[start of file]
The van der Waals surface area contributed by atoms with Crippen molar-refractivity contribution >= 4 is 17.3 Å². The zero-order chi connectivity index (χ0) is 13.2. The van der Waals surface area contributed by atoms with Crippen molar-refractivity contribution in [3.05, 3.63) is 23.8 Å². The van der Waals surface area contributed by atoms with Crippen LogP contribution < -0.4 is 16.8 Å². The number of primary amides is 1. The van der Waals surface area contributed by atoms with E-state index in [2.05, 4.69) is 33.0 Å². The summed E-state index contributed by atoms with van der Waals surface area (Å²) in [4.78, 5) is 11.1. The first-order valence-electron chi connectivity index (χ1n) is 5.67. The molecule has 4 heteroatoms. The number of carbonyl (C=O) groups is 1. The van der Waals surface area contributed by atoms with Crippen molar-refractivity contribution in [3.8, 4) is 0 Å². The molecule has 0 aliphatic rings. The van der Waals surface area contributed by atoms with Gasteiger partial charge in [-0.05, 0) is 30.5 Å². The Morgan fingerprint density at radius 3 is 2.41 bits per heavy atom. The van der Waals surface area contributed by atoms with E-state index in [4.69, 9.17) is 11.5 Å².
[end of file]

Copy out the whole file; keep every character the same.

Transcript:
The van der Waals surface area contributed by atoms with Crippen molar-refractivity contribution >= 4 is 17.3 Å². The zero-order chi connectivity index (χ0) is 13.2. The van der Waals surface area contributed by atoms with Crippen molar-refractivity contribution in [3.05, 3.63) is 23.8 Å². The van der Waals surface area contributed by atoms with Crippen LogP contribution < -0.4 is 16.8 Å². The number of primary amides is 1. The van der Waals surface area contributed by atoms with E-state index in [2.05, 4.69) is 33.0 Å². The summed E-state index contributed by atoms with van der Waals surface area (Å²) in [4.78, 5) is 11.1. The first-order valence-electron chi connectivity index (χ1n) is 5.67. The molecule has 4 heteroatoms. The number of carbonyl (C=O) groups is 1. The van der Waals surface area contributed by atoms with Crippen molar-refractivity contribution in [3.8, 4) is 0 Å². The molecule has 0 aliphatic rings. The van der Waals surface area contributed by atoms with Gasteiger partial charge in [-0.05, 0) is 30.5 Å². The Morgan fingerprint density at radius 3 is 2.41 bits per heavy atom. The van der Waals surface area contributed by atoms with E-state index in [4.69, 9.17) is 11.5 Å².